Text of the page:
If none of the aforementioned remedies work, seniors should seek medical attention. This may entail obtaining a prescription for sleep medications or visiting a doctor for a sleep study. Seeing a therapist or a counsellor to look at underlying anxiety and depression is also a good action plan.
Herbal remedies for Insomnia in Older People
Ayurveda is rich in therapies for sleep disorders and sleeplessness. Herbal remedies for sleeplessness can also be a lot more easier on the body than heavy sleeping pills and other allopathic medications.
Several herbal remedies can assist elderly people with sleep issues:
- Valerian root: For centuries, people have turned to natural sleep aids like valerian root. It is thought to function by raising GABA levels, a neurotransmitter involved in sleep regulation.
- Chamomile: Chamomile has been used as a natural sedative to encourage relaxation and enhance sleep. A cup of chamomile tea can help to relax the mind and encourage sleep.
- Lavender: Lavender has been used to treat insomnia and enhance the quality of sleep because of its calming and calming effects. A lavender-scented spray or a few drops of lavender essential oil applied to your pillow can aid in promoting relaxation and better sleep.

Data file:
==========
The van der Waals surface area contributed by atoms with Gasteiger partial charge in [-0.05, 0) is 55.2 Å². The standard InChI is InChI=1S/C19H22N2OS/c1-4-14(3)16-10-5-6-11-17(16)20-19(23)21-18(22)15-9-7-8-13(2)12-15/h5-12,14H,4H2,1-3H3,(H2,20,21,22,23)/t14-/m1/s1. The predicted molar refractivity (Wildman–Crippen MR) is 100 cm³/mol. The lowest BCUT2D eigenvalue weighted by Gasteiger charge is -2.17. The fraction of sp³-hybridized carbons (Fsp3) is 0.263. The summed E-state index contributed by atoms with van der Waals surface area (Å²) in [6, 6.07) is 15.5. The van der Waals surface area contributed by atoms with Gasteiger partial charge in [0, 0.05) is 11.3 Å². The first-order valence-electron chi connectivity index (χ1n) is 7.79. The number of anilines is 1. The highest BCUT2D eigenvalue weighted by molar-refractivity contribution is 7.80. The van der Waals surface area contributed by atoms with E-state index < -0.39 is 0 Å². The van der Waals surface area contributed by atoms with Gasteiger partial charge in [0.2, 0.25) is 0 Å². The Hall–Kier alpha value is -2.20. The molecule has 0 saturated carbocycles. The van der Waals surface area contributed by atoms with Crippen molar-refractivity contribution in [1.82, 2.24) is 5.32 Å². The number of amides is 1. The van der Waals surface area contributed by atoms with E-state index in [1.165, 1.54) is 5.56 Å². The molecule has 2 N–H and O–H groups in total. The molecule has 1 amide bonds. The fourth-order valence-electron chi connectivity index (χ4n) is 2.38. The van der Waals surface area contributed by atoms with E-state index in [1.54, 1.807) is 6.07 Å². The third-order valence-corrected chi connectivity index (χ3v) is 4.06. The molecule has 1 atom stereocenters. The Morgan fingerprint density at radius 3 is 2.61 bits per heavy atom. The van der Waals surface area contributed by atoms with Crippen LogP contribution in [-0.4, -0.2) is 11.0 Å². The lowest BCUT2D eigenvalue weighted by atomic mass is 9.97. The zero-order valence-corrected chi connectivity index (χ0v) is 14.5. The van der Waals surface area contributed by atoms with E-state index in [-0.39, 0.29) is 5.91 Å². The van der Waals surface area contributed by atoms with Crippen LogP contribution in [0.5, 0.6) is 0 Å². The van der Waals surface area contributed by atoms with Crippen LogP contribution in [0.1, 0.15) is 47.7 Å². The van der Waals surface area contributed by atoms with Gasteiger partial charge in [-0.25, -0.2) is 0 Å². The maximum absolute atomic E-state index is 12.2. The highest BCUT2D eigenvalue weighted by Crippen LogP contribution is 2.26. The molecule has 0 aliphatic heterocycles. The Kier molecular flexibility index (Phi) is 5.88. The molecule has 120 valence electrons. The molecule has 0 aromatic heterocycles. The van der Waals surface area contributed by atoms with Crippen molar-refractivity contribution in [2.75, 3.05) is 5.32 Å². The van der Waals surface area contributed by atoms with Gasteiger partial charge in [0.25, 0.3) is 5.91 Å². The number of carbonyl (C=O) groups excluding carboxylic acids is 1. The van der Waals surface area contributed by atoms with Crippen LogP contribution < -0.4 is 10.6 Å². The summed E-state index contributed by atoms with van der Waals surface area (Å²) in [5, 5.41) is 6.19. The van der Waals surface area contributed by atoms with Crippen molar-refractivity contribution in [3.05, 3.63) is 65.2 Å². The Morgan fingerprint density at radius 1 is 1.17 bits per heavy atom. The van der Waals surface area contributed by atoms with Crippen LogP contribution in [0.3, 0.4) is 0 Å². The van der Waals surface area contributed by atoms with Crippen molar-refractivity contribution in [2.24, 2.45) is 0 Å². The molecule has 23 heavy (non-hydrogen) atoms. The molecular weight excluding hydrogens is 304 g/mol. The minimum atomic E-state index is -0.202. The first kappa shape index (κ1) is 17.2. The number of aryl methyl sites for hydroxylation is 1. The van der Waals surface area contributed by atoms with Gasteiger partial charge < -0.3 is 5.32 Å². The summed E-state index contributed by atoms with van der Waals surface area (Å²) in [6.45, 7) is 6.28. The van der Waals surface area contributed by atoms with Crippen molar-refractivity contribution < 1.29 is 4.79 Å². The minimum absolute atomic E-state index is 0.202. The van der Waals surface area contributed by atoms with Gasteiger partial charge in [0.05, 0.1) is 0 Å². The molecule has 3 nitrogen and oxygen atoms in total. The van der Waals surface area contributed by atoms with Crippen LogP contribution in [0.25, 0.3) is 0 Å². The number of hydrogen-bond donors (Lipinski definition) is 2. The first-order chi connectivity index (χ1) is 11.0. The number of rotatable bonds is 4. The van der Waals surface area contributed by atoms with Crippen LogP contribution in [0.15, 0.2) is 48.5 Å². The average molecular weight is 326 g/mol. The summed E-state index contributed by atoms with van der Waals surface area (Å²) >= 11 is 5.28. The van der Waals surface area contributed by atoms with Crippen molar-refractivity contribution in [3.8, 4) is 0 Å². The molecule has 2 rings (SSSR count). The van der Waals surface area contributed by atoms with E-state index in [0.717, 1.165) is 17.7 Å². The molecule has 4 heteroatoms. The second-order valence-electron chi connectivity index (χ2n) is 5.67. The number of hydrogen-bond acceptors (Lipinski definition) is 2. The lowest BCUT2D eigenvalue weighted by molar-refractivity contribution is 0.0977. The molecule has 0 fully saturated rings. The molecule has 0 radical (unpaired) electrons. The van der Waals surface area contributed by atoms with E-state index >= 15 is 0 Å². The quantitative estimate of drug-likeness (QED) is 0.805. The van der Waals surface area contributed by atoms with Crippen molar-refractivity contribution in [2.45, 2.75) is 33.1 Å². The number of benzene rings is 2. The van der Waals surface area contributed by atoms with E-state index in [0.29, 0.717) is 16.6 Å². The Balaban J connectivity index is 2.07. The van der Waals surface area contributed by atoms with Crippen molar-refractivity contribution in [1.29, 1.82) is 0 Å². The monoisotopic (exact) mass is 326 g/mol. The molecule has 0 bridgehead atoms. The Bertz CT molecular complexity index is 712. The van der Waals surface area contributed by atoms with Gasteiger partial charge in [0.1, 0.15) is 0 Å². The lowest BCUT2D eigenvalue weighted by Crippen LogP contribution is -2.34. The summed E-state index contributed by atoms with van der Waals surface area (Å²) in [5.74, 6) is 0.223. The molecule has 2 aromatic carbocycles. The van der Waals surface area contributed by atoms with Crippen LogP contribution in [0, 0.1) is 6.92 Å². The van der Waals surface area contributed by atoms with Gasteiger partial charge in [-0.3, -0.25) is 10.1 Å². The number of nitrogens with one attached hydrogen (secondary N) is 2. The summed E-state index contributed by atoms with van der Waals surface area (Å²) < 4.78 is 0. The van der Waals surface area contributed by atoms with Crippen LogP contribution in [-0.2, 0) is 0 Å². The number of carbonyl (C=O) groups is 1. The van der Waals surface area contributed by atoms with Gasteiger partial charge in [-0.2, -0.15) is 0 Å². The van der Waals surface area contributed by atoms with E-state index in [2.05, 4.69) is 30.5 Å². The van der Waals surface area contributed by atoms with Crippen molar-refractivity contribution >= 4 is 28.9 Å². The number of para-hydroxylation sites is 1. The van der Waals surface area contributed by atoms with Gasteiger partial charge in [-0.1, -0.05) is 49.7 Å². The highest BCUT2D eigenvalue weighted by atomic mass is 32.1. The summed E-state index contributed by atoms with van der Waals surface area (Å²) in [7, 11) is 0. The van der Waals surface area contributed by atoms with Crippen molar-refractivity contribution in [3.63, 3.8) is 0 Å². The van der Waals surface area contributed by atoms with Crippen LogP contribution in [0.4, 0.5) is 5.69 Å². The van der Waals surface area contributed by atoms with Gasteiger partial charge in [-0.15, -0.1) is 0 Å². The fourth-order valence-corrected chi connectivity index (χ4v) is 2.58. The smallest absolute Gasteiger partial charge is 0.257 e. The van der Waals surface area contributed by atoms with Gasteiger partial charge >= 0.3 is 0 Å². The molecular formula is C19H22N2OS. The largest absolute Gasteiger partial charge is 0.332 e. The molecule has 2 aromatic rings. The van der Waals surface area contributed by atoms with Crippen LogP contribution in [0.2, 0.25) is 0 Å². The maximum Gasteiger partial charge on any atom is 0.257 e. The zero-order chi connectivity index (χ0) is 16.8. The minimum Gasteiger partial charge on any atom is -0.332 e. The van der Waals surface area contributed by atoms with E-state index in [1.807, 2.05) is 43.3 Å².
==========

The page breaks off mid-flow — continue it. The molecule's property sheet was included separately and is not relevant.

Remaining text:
- Passionflower: Studies on this herb have shown that it has a sedative effect, making it a good option for treating insomnia. Prior to bed, taking passionflower supplements or drinking passionflower tea can help you sleep better.
- Ashwagandha: Ashwagandha has a considerable relaxing effect on symptoms of anxiety. The roots of this herb lowers levels of the stress hormone cortisol, reducing overall stress in our body. This can alleviate majority of sleep disorder symptoms like sleep apnea, insomnia etc.
- Brahmi: Similar to Ashwagandha, Brahmi also has calming adaptogenic properties helping you deal with stress and anxiety.
- Shankhapushpi: This significantly reduces cortisol levels, helping manage stress and insomnia by relaxing the mind.